I’d told the tour agency in advance that I was vegan. I figured this could be a problem in North Korea (it wasn’t difficult at all, FYI). On the flight, my sandwich was a slice of tomato on a bun. That’s it.
The service was 2 extremes. On the one hand, the flight attendants were good flight attendants. We got the expected briefings on safety, the pilot announced information before take-off, etc. All of that was perfectly normal and good.
Where the service becomes less agreeable is in the cultural nuances you have to navigate. During boarding, where you’d have newspapers to choose from on many flights, the only option was the Korean or English version of The Pyongyang Times. Sounds simple enough, but this is where navigating the culture becomes tough. I declined the newspaper for fear of violating strict rules about how you treat pictures of the leaders (tearing or disrespecting a picture of the president is a crime, and obviously their pictures are found throughout the newspaper).
The flight attendants spoke perfect English. The safety demonstration was bilingual Korean & English. Without knowing this is supposedly the “worst airline” in the world, you’d think it was a standard flight preparing for a medium-haul distance across Europe or coast-to-coast in the U.S. I’d rate the service as much better than anything else I’ve received on a flight less than 2 hours.
Summary of Soft Product
Overall, the soft product is quite good. When you consider the time/distance flown, it’s surprising that you get a meal (including multiple courses up in business class). The flight attendants are helpful and respectful. Their English is impeccable.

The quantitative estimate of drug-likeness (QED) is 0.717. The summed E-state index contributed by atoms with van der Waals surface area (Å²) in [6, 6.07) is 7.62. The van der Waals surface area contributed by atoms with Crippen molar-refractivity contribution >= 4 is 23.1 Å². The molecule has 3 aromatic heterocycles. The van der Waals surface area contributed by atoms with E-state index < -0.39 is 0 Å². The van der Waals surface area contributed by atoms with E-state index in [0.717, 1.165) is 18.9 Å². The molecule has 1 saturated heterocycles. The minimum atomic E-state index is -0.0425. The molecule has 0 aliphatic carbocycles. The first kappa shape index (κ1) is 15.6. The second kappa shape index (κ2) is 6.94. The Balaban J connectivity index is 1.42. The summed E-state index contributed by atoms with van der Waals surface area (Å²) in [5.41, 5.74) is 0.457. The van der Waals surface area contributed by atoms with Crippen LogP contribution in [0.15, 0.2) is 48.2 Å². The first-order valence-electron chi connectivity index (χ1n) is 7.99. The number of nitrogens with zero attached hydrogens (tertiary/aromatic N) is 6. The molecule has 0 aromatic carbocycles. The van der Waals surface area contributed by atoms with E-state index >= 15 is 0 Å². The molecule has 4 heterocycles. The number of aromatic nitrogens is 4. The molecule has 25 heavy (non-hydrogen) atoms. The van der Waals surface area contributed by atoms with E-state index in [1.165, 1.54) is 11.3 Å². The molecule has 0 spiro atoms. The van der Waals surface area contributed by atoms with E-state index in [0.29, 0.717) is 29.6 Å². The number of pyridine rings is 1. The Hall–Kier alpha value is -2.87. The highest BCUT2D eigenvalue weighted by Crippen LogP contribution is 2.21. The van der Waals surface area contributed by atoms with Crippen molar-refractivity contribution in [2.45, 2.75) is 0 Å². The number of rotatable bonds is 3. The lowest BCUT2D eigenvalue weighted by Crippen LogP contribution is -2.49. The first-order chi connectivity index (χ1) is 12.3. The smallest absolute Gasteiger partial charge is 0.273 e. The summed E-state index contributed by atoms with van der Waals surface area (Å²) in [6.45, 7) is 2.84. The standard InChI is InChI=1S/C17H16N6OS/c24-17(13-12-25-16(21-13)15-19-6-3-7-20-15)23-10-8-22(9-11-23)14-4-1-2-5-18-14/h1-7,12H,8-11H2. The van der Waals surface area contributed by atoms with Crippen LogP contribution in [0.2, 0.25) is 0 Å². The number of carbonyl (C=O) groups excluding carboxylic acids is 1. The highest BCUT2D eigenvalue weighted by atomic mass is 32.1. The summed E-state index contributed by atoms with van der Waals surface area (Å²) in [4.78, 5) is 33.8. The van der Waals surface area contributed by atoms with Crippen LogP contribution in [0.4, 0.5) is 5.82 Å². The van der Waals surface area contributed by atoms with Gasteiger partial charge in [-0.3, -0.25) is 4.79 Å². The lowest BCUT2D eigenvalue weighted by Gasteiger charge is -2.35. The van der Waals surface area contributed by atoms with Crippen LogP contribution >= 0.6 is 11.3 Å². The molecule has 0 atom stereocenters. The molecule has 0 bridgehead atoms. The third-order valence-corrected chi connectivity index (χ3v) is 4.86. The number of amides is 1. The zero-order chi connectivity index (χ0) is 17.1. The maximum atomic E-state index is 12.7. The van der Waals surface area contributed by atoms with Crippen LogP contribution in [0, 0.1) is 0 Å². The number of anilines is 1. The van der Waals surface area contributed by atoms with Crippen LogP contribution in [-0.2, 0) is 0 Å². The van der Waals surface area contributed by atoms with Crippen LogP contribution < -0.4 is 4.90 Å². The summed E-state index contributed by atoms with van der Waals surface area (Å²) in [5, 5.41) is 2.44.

Overall Air Koryo Review
Overall, I don’t think Air Koryo is the worst airline in the world. In this Air Koryo review, we see that the seats are comfortable and maintained, even if dated. The flight attendants are respectful and helpful, which is more than I can say for numerous airlines I’ve been on. Seeing a meal service on such a short flight surprised me. I’ve only seen that on short flights in India, never anywhere else.
The negatives come with navigating the cultural nuances at play during the flight, such as behavioral expectations. The other negatives are in convenience, because you have to go to a very limited number of cities and put in extra work to fly this airline. That’s quite inconvenient. The other negative is the price. Yes, you get a lot on this short flight, but I also paid much more for this short flight than I would ever pay for a flight of similar time/distance. On a flight this short, for me personally, I’d rather pay less and receive less.
I’ve flown some…interesting…airlines. Air Cubana from Cancun to Havana, Cuba felt like the flight attendants disappeared and left everyone to fend for themselves after take-off. Yeti Airlines from Bharatpur to Kathmandu in Nepal was shaky from wind gusts going over the Himalayas, and we wondered if it was safe. RyanAir is always a roll of the dice on how passengers and crew will behave. American Airlines gate agents and flight attendants can be quite combative sometimes.
In my perspective, this Air Koryo review shows that it’s really not the worst airline in the world. It has some quirks, that’s for sure. Their lack of transparency with inspectors and failures to address EU demands forced them to get a bad rating, but I don’t think the rating from Skytrax reflects on the product at all. From my Air Koryo review and the reviews of others, there are other airlines I’d rank far, far worse than this one.
If you’ve flown Air Koryo, what was your experience like?